Iraq's oil exports in June fell by 12.7% to 2.8 million barrels per day (bpd) from 3.21 million bpd in May, the oil ministry said on Wednesday based on data from the Iraqi State Petroleum Marketing Company (SOMO).
Exports from the country’s southern Basra terminals averaged 2.7 million bpd decreasing by 200 thousand bpd from May's official southern export figures.
The country gained $2.86 billion based on an average price per barrel of $33.90 in June, up from $2.13 billion in May with an average oil price of $21.45.
OPEC+ countries agreed on June 6 to extend record oil production cuts until the end of July, prolonging a deal that has helped crude prices to double in the past two months by withdrawing almost 10% of global supplies from the market.
Under the OPEC+ deal, Iraq is cutting output by 1.06 million bpd with an obligation to compensate for their overproduction in May and June in later months, but the figures for both months are still above the OPEC+ target.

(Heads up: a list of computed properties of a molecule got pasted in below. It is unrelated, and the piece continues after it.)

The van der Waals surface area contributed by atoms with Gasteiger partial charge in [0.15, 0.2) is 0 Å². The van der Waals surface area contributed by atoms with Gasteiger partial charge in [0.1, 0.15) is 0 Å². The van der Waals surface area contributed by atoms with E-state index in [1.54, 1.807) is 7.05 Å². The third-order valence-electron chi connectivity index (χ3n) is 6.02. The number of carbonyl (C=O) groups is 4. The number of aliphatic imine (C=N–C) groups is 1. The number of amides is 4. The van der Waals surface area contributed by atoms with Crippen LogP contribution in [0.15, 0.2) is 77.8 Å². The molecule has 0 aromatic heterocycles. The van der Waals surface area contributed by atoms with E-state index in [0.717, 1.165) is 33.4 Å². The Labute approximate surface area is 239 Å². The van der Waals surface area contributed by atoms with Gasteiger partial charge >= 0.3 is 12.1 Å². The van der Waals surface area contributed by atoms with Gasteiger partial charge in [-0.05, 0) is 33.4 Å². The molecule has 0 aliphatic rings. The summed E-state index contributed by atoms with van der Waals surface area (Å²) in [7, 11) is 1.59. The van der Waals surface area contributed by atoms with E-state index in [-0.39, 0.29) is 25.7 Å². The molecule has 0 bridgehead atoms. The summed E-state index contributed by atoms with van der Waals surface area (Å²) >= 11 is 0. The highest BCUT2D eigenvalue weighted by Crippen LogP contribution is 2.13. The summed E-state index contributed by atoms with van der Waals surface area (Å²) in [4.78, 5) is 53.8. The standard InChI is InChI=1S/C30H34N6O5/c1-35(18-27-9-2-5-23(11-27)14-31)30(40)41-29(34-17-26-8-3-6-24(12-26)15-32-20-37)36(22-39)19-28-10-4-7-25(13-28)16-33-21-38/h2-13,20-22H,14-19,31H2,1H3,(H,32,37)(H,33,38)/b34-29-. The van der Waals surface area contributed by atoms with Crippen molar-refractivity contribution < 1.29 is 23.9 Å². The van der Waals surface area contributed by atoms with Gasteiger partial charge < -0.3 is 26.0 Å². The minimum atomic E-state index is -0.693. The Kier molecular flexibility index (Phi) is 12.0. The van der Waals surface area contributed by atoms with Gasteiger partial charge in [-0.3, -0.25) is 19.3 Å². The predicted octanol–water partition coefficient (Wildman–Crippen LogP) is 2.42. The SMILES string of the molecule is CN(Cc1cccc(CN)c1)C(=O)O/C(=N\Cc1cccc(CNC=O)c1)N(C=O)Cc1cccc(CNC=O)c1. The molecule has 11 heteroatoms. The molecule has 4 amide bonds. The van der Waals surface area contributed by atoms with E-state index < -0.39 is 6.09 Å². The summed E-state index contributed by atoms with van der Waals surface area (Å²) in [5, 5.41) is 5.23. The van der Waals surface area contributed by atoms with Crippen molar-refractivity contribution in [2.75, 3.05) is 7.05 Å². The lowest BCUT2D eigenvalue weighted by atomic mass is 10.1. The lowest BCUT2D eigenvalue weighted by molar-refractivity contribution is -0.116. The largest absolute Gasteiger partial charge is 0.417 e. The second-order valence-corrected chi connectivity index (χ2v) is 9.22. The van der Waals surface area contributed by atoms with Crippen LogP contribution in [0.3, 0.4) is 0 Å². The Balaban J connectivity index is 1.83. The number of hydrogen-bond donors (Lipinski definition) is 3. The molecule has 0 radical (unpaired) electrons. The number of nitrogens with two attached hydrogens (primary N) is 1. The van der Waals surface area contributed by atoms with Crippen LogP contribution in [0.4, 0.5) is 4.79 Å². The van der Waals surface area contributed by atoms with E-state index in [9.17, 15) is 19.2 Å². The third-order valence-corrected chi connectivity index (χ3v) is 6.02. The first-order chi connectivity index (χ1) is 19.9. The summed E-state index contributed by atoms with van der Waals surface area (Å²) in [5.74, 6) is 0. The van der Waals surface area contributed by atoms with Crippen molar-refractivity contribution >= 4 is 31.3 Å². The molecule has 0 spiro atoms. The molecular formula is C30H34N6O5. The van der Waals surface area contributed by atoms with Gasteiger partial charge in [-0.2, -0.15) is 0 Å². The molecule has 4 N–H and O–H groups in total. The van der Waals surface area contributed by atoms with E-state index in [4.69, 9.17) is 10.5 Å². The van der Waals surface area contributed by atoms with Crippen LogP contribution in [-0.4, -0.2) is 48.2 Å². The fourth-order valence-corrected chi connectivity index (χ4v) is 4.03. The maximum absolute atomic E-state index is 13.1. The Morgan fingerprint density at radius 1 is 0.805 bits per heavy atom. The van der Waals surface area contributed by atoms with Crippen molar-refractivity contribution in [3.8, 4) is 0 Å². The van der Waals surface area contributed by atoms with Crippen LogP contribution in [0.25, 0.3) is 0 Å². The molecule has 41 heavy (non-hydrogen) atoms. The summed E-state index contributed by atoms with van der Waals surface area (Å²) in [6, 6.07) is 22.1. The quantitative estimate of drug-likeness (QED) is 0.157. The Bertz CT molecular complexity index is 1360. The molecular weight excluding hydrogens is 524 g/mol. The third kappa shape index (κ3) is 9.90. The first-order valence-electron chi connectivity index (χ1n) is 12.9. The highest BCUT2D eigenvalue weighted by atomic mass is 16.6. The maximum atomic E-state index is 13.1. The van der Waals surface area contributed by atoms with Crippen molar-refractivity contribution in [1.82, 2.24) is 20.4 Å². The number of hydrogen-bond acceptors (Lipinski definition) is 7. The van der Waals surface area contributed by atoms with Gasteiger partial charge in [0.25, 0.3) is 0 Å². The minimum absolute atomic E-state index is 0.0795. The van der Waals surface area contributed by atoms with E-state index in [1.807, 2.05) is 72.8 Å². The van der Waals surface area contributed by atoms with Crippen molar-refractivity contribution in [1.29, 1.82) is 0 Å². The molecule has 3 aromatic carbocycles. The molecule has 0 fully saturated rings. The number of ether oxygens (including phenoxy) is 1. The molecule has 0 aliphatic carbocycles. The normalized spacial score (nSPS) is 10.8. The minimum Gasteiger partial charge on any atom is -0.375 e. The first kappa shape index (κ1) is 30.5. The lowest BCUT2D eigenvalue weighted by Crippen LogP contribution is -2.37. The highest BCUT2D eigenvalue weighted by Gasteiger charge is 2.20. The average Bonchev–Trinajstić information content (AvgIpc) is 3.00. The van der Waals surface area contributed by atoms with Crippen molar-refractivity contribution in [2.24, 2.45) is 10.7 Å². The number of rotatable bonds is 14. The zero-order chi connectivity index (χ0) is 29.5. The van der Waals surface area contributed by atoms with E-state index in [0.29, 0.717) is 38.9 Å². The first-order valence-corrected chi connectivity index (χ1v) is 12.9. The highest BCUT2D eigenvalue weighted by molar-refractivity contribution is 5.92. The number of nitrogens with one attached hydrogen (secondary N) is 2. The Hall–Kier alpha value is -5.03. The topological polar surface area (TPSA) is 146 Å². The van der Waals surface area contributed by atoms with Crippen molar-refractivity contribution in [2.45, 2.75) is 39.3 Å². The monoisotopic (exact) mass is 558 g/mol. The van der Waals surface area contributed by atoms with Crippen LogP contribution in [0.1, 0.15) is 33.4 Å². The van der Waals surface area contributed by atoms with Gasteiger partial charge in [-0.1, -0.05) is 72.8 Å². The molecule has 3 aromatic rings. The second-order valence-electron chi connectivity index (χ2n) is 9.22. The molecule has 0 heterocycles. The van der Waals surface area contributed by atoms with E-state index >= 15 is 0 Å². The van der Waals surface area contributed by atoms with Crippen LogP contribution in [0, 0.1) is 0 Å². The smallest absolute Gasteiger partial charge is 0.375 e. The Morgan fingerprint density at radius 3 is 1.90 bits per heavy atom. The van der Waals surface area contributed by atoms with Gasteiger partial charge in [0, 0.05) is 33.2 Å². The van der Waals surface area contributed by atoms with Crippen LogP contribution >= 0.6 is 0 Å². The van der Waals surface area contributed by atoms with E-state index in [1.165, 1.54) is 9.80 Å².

It pumped 4.19 million bpd of crude oil in May, including production from the Kurdish Regional Government, and exported 3.63 million bpd, according to SOMO. However, this figure is more than 600 thousand bpd above its target output level in May.
Iraq, which relies on oil revenues for 95% of its budgetary income, has trouble repaying international oil companies that develop major oil fields in the southern part of the country.
According to Moody’s, Iraq is one of the most vulnerable oil producers in this price crash and could see its fiscal revenues and exports drop in 2020 by more than 10% of gross domestic product.
By Busranur Begcecanli